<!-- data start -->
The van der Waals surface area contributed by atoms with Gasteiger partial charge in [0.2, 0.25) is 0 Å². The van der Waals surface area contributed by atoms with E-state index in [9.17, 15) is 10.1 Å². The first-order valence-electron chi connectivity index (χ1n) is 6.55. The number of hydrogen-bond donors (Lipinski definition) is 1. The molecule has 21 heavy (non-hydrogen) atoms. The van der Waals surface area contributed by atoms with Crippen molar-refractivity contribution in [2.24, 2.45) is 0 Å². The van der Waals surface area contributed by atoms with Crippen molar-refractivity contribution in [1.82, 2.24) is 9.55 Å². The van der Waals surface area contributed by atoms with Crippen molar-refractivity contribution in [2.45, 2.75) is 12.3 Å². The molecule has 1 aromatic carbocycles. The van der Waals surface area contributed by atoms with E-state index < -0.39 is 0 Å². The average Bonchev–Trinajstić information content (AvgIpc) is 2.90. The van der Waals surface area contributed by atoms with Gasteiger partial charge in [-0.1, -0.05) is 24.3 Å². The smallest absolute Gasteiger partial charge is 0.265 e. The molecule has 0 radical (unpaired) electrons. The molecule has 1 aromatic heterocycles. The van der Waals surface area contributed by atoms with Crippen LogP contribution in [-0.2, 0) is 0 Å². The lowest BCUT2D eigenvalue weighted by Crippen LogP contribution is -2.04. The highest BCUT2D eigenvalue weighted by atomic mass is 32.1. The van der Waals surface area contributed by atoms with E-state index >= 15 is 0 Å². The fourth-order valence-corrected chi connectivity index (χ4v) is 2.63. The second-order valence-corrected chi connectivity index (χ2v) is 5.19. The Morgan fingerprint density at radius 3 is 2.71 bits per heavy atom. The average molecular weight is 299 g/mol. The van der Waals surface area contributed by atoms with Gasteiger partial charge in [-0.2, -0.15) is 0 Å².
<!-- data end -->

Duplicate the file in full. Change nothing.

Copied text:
The van der Waals surface area contributed by atoms with Gasteiger partial charge in [0.2, 0.25) is 0 Å². The van der Waals surface area contributed by atoms with E-state index in [9.17, 15) is 10.1 Å². The first-order valence-electron chi connectivity index (χ1n) is 6.55. The number of hydrogen-bond donors (Lipinski definition) is 1. The molecule has 21 heavy (non-hydrogen) atoms. The van der Waals surface area contributed by atoms with Crippen molar-refractivity contribution in [2.24, 2.45) is 0 Å². The van der Waals surface area contributed by atoms with Crippen molar-refractivity contribution in [1.82, 2.24) is 9.55 Å². The van der Waals surface area contributed by atoms with Crippen molar-refractivity contribution in [2.45, 2.75) is 12.3 Å². The molecule has 1 aromatic carbocycles. The van der Waals surface area contributed by atoms with E-state index < -0.39 is 0 Å². The average Bonchev–Trinajstić information content (AvgIpc) is 2.90. The van der Waals surface area contributed by atoms with Gasteiger partial charge in [-0.1, -0.05) is 24.3 Å². The smallest absolute Gasteiger partial charge is 0.265 e. The molecule has 0 radical (unpaired) electrons. The molecule has 1 aromatic heterocycles. The van der Waals surface area contributed by atoms with Crippen LogP contribution in [-0.2, 0) is 0 Å². The lowest BCUT2D eigenvalue weighted by Crippen LogP contribution is -2.04. The highest BCUT2D eigenvalue weighted by atomic mass is 32.1. The van der Waals surface area contributed by atoms with E-state index >= 15 is 0 Å². The fourth-order valence-corrected chi connectivity index (χ4v) is 2.63. The second-order valence-corrected chi connectivity index (χ2v) is 5.19. The Morgan fingerprint density at radius 3 is 2.71 bits per heavy atom. The average molecular weight is 299 g/mol. The van der Waals surface area contributed by atoms with Gasteiger partial charge in [-0.2, -0.15) is 0 Å².